Donít force, ever. Check how the handle, winder, etc. is secured. Check for 
screws hidden behind covers. Check also for circlips and pins. Donít damage 
the water barrier film, if fitted. Clean out the drain hole in the bottom of 
the door. Use talc to ensure free running glass. Do not use oil.


Rusted or seized screws, bolts etc.
When using penetrating or freeing oils always neutralise afterwards as these 
normally contain corrosive additives. This prevents further corrosion. Try 
paraffin first, it often works. Take care near rubber items. Sometimes a 
little heat can help. Try placing a soldering iron on the screw head for a 
few minutes. A heat-gun can also be used where a flame torch could not. Be 
careful, as these guns can be very hot.


Screw thread repair/recovery.
Be aware of the many different thread forms. Imperial threads; BSW, BSF, 
UNC, UNF, BSCy and BA and Metric threads; Coarse and Fine. Most old British 
cars have the Imperial threads. Electrical items usually have BA and 
m/cycles have BSCy.
Donít ever force difficult screws or bolts, as itís more difficult to remove 
the broken bit when the damage is done. Remember brass is very brittle and 
is more brittle when hot. Screws often have the slots undamaged on the 
tightening side. So try a little tightening first to break the seizure. 
Shock in the form of a hammer blow can help. Be very careful with the impact 
driver. (There are many horror stories about the use of impact drivers)
Careful planning can avoid the problem of wrung bolts or screws. To remove a 
wrung bolt first accurately mark and dot-punch the centre of the HOLE. Itís 
best to start the drilling using a centre drill. (Special type of drill) 
Then use a size drill that is smaller than the tapping size. Finally (if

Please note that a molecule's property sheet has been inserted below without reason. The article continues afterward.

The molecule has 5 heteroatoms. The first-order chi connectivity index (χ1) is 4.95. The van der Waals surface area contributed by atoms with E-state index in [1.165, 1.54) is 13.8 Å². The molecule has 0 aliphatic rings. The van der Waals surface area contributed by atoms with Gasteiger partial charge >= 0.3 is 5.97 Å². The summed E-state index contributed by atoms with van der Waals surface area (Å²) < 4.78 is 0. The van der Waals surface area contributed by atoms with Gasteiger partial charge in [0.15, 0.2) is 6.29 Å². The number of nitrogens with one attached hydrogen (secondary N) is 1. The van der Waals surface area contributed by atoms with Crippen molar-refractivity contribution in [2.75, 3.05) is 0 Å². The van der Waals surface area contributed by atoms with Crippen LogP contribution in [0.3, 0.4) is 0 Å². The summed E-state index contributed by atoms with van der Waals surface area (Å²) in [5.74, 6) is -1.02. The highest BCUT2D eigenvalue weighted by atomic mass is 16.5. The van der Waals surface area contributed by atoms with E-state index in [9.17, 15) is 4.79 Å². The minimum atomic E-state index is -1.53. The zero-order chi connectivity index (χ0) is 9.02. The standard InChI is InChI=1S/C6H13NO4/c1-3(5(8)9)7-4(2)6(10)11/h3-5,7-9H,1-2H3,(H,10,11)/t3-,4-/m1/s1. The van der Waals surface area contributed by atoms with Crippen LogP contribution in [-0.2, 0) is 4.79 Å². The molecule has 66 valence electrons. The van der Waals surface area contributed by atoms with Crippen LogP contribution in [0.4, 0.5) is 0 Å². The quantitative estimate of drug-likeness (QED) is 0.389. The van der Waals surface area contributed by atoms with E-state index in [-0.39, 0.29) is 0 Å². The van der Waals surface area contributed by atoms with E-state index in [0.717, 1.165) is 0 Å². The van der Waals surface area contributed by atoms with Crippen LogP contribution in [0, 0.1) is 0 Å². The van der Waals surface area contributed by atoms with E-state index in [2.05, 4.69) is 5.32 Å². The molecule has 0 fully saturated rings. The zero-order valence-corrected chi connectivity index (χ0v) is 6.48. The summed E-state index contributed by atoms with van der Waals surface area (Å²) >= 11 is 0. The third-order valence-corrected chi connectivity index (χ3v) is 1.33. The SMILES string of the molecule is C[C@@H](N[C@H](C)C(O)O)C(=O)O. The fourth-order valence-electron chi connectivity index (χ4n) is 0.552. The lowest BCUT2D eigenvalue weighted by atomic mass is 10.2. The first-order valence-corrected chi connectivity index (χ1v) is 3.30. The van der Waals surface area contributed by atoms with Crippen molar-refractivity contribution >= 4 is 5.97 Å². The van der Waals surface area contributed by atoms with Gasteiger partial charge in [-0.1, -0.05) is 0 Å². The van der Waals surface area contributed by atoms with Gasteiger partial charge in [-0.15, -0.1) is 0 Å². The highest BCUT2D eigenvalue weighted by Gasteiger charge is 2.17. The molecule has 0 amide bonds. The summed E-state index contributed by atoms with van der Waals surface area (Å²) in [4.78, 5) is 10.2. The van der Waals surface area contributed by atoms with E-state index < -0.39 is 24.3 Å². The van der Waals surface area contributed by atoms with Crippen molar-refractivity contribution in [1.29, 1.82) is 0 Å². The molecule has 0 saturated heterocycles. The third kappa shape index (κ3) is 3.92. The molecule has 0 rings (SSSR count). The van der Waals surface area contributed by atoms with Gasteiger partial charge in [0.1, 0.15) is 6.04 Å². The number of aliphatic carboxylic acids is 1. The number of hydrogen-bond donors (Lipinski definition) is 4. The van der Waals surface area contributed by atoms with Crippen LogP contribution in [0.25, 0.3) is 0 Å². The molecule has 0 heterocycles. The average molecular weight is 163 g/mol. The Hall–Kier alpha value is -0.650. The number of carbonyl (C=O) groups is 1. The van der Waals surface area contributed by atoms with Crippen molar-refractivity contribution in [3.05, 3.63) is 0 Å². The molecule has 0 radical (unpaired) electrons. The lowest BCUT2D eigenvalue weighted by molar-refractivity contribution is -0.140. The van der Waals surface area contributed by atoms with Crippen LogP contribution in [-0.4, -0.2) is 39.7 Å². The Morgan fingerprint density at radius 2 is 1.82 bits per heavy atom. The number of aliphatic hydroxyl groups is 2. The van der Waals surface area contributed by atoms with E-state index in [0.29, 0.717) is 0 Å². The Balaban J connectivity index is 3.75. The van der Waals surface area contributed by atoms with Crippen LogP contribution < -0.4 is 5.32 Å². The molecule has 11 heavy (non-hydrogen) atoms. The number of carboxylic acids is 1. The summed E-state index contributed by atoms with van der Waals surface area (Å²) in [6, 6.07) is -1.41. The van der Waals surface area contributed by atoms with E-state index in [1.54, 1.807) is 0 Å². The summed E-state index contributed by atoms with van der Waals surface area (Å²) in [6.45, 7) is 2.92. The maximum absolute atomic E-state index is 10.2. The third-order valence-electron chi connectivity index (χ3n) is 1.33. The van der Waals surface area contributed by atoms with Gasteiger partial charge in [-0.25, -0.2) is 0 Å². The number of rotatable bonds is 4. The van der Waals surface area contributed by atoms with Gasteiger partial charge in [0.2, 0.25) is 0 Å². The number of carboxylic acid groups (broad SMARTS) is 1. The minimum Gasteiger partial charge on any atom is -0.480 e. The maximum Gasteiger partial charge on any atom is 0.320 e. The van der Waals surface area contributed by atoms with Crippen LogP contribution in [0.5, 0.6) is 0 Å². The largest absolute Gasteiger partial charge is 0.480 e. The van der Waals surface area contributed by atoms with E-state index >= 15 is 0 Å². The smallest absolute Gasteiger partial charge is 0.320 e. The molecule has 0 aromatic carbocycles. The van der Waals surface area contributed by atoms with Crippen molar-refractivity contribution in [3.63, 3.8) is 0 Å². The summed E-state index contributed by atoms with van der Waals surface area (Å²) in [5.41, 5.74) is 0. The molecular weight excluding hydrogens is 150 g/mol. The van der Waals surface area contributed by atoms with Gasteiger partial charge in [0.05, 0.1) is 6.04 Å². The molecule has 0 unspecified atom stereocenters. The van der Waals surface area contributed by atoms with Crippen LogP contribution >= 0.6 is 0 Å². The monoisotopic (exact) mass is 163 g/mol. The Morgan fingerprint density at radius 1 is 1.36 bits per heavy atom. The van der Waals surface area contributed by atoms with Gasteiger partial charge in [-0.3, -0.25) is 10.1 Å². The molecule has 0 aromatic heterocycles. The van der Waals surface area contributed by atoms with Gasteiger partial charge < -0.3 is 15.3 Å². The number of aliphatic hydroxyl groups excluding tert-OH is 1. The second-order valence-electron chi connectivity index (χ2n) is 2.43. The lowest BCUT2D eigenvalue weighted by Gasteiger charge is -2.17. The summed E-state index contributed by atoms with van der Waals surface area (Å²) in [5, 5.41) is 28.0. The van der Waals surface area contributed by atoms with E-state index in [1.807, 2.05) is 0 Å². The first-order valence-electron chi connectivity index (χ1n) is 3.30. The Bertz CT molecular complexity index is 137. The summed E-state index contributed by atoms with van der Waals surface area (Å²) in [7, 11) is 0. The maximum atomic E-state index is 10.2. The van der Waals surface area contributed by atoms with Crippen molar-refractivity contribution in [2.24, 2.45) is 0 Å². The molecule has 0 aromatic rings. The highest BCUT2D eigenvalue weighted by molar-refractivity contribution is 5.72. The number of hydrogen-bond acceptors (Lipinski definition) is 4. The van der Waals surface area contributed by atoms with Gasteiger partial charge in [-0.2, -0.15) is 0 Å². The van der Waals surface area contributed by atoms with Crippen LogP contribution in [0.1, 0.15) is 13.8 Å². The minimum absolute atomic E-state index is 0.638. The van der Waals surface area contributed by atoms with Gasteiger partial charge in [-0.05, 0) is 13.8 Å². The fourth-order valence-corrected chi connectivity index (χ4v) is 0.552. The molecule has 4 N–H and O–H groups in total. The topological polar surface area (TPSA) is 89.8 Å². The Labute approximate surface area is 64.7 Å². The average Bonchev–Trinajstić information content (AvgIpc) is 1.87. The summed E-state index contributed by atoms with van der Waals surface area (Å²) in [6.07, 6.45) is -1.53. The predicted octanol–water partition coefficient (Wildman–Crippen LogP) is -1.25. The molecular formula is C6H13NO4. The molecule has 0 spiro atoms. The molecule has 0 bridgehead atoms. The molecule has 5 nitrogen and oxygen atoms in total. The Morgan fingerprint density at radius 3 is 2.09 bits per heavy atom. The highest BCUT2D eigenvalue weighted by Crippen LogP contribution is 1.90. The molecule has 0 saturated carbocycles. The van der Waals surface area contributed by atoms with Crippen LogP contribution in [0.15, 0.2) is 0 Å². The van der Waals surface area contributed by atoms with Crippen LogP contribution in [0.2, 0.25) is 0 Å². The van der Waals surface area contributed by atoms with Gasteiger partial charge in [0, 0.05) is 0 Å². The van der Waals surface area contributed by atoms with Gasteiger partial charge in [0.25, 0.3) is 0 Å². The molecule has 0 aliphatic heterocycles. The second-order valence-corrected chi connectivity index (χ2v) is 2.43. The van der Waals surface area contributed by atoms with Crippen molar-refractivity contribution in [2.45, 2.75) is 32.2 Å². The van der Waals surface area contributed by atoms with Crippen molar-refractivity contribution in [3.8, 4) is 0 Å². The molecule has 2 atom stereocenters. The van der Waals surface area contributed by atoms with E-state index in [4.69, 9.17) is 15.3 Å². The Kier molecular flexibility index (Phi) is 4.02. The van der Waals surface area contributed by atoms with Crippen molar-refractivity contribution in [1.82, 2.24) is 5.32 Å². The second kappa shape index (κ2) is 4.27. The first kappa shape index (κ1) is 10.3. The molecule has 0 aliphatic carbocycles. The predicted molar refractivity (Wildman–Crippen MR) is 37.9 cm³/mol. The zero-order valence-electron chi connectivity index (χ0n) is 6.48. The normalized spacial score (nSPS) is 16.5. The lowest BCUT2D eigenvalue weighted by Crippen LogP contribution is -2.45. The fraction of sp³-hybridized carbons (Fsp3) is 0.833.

hole is central) use the tapping size drill. Careful use of a tap should 
clean out the threads.
Try to pick up old thread taps and dies at Autojumbles. (Sizes from 3/16 to 
Ĺ inch). Threads that cannot be recovered can be repaired using helicoiling.


Brakes.
Uneven or grabbing brakes.
Cable, rope and rod brake systems are more difficult to set up. Check that 
there is no looseness in back plates or brake shoes. All pivots and linkages 
must be ok and free. Lever arm angles must match. Set-up each axle 
separately and then balance the axles. Remember that the front axle applies 
about 70% braking and the rear axle about 30% braking so check action on 
road test. Check that rear wheels are not locking up before the front 
wheels. Check condition of spring shackle bushes and kingpins.
Hydraulic brakes.
Oil on shoes, brake-dust in drum, loose back plates, non-matching linings, 
scored drums and seized wheel cylinders can cause uneven brakes. Check all 
of these.
Worn or loose spring shackles or bushes can also cause brake problems.

Fuel and oil pipelines.
When making up new copper fuel or oil pipelines always coil the copper pipe 
to prevent fracturing caused by vibration. It may be necessary to anneal the 
copper pipe first. This can be done by heating the copper pipe to dull-red 
heat and then cooling in water or allow to cool itself. Make sure that the 
parts fit snugly together. When soldering unions to the copper pipe always 
heat the components being joined and not the solder. Touch the solder to the 
component and capillary attraction will ensues a perfect joint. This ensures 
correct temperature and a neat leak-proof joint.
If you have to make up petrol filters (the fine brass gauze type fitted 
inside petrol tanks and banjo unions) an excellent source is old hydraulic 
oil filters. One of these old filters will supply all you will ever need. 
Use any suitable round wooden former to shape the new filter before 
soldering it.

Electrical.
Poor earth connections and faulty connections in the wiring circuit can 
cause poor lights or lazy starter motors. Use a voltmeter to check voltage 
drop in circuit. This is a very quick way of circuit checking. Sometimes it 
is best to fit an earth wire to components on cars with bolted on parts. 
(Paint and corrosion can cause earthing problems) Indeed this can be a very 
quick method of testing for the cause of a fault. If the component works